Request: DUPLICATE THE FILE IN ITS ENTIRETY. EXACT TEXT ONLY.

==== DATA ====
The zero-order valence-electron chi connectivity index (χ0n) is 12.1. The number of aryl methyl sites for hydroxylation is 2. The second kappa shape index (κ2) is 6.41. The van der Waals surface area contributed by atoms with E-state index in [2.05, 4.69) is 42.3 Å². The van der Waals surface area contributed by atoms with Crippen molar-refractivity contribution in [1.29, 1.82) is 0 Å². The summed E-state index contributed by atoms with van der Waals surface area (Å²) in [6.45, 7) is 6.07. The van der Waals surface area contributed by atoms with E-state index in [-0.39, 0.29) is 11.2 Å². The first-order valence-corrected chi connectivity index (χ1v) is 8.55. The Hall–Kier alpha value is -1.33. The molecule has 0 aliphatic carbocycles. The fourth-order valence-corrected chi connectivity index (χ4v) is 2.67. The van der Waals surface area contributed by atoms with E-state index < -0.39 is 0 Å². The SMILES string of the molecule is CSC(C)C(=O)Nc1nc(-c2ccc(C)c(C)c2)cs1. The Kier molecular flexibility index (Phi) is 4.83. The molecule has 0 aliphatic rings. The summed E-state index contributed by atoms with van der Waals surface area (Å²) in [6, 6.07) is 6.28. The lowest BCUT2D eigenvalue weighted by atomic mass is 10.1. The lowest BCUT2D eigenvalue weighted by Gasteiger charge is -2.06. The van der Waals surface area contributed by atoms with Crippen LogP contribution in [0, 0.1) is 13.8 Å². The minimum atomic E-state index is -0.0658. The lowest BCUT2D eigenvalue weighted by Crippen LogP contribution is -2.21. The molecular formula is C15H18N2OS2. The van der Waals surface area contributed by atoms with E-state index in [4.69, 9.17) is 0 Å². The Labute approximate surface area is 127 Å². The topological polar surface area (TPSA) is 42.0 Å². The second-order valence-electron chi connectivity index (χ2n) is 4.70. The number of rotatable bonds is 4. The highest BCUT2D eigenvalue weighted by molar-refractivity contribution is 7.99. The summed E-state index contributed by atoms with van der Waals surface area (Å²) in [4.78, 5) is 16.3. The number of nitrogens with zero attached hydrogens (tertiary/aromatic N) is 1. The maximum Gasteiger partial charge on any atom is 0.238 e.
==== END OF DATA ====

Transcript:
The zero-order valence-electron chi connectivity index (χ0n) is 12.1. The number of aryl methyl sites for hydroxylation is 2. The second kappa shape index (κ2) is 6.41. The van der Waals surface area contributed by atoms with E-state index in [2.05, 4.69) is 42.3 Å². The van der Waals surface area contributed by atoms with Crippen molar-refractivity contribution in [1.29, 1.82) is 0 Å². The summed E-state index contributed by atoms with van der Waals surface area (Å²) in [6.45, 7) is 6.07. The van der Waals surface area contributed by atoms with E-state index in [-0.39, 0.29) is 11.2 Å². The first-order valence-corrected chi connectivity index (χ1v) is 8.55. The Hall–Kier alpha value is -1.33. The molecule has 0 aliphatic carbocycles. The fourth-order valence-corrected chi connectivity index (χ4v) is 2.67. The van der Waals surface area contributed by atoms with E-state index < -0.39 is 0 Å². The SMILES string of the molecule is CSC(C)C(=O)Nc1nc(-c2ccc(C)c(C)c2)cs1. The Kier molecular flexibility index (Phi) is 4.83. The molecule has 0 aliphatic rings. The summed E-state index contributed by atoms with van der Waals surface area (Å²) in [6, 6.07) is 6.28. The lowest BCUT2D eigenvalue weighted by atomic mass is 10.1. The lowest BCUT2D eigenvalue weighted by Gasteiger charge is -2.06. The van der Waals surface area contributed by atoms with Crippen LogP contribution in [0, 0.1) is 13.8 Å². The minimum atomic E-state index is -0.0658. The lowest BCUT2D eigenvalue weighted by Crippen LogP contribution is -2.21. The molecular formula is C15H18N2OS2. The van der Waals surface area contributed by atoms with E-state index in [4.69, 9.17) is 0 Å². The Labute approximate surface area is 127 Å². The topological polar surface area (TPSA) is 42.0 Å². The second-order valence-electron chi connectivity index (χ2n) is 4.70. The number of rotatable bonds is 4. The highest BCUT2D eigenvalue weighted by molar-refractivity contribution is 7.99. The summed E-state index contributed by atoms with van der Waals surface area (Å²) in [4.78, 5) is 16.3. The number of nitrogens with zero attached hydrogens (tertiary/aromatic N) is 1. The maximum Gasteiger partial charge on any atom is 0.238 e.